Most LLCs stick to their default classifications. However, another option exists if they wish to be taxed differently. They can elect themselves as an S-corporation or C-corporation. You have to file IRS Form 2553 for the former and Form 8832 for the latter).

The LLC as a Disregarded Entity

Another term important term you’ll come across as you learn how an LLC taxation is LLC Disregarded Entity. This term is used by the IRS and applies to LLCs that didn’t opt to be taxed as S-corp or C-corp. 

It simply indicates that an LLC is disregarded by the IRS as a separate entity. It instead sees the owner and the LLC as one when taxes are concerned. This doesn’t affect an LLC and its owner’s liability protection as they technically remain separate entities under this context.

A disregarded LLC owned by one person (single-member taxed as a Sole Proprietorship) will declare the LLC’s activities on either of the following: Schedule C, Schedule E, or Schedule F.

On the other hand, the activities of a single-member disregarded LLC owned by another company are declared on the owner’s personal tax return. These are later identified as a division of the current company.

Filing as a Sole Proprietorship or Partnership

As a single-member LLC,  you won’t have to file separate taxes. You will simply report the LLC’s profits and losses on your individual income tax return (Form 1040). You’ll only be taxed the profit at the rate dictated by your regular federal and state income tax brackets. 

The IRS categorizes Multi-owner LLCs as partnerships. Like single-member LLCs, you don’t have to pay business income tax. Instead, the LLC owners or members pay taxes individually (on their personal income tax returns (with Schedule E attached)) based on their share of the profits. The share of each member’s profits and losses is called a distributive share. It should also be defined in the LLC operating agreement. File Form 1065 with the IRS.

Although a multi-member LLC does not pay a separate tax, it needs to file Form 1065 with the IRS. A partnership files this form as an informational return for the IRS to review reviews to ascertain that the members report their income accurately. The LLC must also provide each member with a Schedule K-1, which details every member’s share of the profits and losses.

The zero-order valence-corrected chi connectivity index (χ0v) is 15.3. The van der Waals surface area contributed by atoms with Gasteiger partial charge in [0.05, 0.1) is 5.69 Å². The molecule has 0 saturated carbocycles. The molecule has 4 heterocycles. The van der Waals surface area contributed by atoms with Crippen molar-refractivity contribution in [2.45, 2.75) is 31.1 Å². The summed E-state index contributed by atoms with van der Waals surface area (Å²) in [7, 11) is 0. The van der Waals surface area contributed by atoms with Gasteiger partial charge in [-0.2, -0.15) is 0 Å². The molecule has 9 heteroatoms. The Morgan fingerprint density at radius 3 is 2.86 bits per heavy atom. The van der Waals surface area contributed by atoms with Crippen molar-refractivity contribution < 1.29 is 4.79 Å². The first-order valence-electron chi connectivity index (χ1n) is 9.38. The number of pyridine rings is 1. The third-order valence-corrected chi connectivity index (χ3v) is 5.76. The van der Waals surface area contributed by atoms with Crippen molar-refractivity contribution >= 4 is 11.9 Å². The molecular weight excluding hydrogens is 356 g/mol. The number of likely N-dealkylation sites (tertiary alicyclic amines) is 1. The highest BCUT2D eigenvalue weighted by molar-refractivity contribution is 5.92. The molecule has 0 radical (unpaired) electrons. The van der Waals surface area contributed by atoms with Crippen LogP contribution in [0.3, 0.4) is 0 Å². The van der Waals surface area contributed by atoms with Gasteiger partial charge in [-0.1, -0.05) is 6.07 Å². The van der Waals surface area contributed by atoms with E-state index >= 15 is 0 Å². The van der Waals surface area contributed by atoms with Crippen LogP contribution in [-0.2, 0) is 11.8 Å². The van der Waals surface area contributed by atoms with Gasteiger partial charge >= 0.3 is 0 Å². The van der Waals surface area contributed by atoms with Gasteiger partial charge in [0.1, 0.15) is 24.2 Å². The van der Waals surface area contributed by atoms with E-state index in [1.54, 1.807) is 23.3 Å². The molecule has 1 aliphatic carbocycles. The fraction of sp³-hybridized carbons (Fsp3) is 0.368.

Filing as an S-Corporation

An S-corporation is very similar to a partnership and you can consider it as a pass-through entity. Its profits pass through to the owners. And you declare the income and losses in the same way as a partnership. The S-corp shareholders are provided a Schedule K-1 listing their shares on the Form 1120S of the corporation. The shareholders will then file Schedule E with their personal tax returns (Form 1040) to report their share income or losses.

The difference lies in owners’ employment status. For instance, in a partnership,  the owners of an LLC are not seen as employees,  just business owners. However, in an S-corporation, the owners will also be employees of the corporation. This means must compensate themselves a salary which they will pay income tax on. This salary is typically based on the experience, responsibilities, and time invested by the business members.

After the disbursement, you can identify any LLC income as unearned income and, thus, are not subject to self-employment taxes. Electing to be taxed as an S-corporation can be beneficial to businesses that make a lot of income. Primarily so that the members can save on self-employment income tax.

Filing as a C-Corporation

Finally, the least popular LLC taxation option: filing as a C-corporation. One of the reasons an LLC might want to be taxed as a corporation is the tax reduction effected by the Tax Cuts and Jobs Act (TCJA). 

You must note, though, that C-corp members are subject to double taxation:  21% tax rate in federal income taxes, plus each owner will be taxed on the remaining money they withdraw from the business either as a salary or dividend.

Another reason some LLCs opt for C-Corporation taxation is income splitting. This allows the LLC members or owners to stay on a lower tax bracket by paying themselves a salary that they will be taxed on (similar in S-Corporations). 

You can leave the remaining profit within the company as unearned. However, you will need to keep a close eye on this amount to make sure you stay exempt from the Accumulated Earnings Tax.

If an LLC is going to elect as a C-Corporation, it will file Form 8832 and must work with a professional accounting service to keep better track of its taxes.